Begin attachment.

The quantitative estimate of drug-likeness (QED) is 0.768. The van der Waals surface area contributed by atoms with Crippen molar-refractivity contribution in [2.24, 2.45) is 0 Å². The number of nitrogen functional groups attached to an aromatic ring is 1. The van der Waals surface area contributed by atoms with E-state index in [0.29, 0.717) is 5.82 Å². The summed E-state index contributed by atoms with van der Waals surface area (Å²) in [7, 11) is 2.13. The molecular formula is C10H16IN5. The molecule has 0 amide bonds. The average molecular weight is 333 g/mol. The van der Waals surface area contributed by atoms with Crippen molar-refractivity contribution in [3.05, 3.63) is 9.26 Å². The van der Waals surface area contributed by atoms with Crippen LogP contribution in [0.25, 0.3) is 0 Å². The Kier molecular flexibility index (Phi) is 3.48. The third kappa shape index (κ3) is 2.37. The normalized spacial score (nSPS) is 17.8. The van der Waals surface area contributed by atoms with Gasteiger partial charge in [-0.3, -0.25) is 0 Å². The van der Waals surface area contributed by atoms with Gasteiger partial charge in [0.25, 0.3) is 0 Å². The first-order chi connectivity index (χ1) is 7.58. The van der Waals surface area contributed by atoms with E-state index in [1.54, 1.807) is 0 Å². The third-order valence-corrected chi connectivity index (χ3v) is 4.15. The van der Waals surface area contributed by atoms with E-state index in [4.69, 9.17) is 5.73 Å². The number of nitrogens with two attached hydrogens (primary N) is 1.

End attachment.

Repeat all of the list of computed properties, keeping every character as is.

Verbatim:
The quantitative estimate of drug-likeness (QED) is 0.768. The van der Waals surface area contributed by atoms with Crippen molar-refractivity contribution in [2.24, 2.45) is 0 Å². The number of nitrogen functional groups attached to an aromatic ring is 1. The van der Waals surface area contributed by atoms with E-state index in [0.29, 0.717) is 5.82 Å². The summed E-state index contributed by atoms with van der Waals surface area (Å²) in [7, 11) is 2.13. The molecular formula is C10H16IN5. The molecule has 0 amide bonds. The average molecular weight is 333 g/mol. The van der Waals surface area contributed by atoms with Crippen molar-refractivity contribution in [3.05, 3.63) is 9.26 Å². The van der Waals surface area contributed by atoms with Crippen LogP contribution in [0.25, 0.3) is 0 Å². The Kier molecular flexibility index (Phi) is 3.48. The third kappa shape index (κ3) is 2.37. The normalized spacial score (nSPS) is 17.8. The van der Waals surface area contributed by atoms with Gasteiger partial charge in [-0.3, -0.25) is 0 Å². The van der Waals surface area contributed by atoms with Gasteiger partial charge in [0.25, 0.3) is 0 Å². The first-order chi connectivity index (χ1) is 7.58. The van der Waals surface area contributed by atoms with E-state index in [1.54, 1.807) is 0 Å². The third-order valence-corrected chi connectivity index (χ3v) is 4.15. The van der Waals surface area contributed by atoms with E-state index in [4.69, 9.17) is 5.73 Å². The number of nitrogens with two attached hydrogens (primary N) is 1.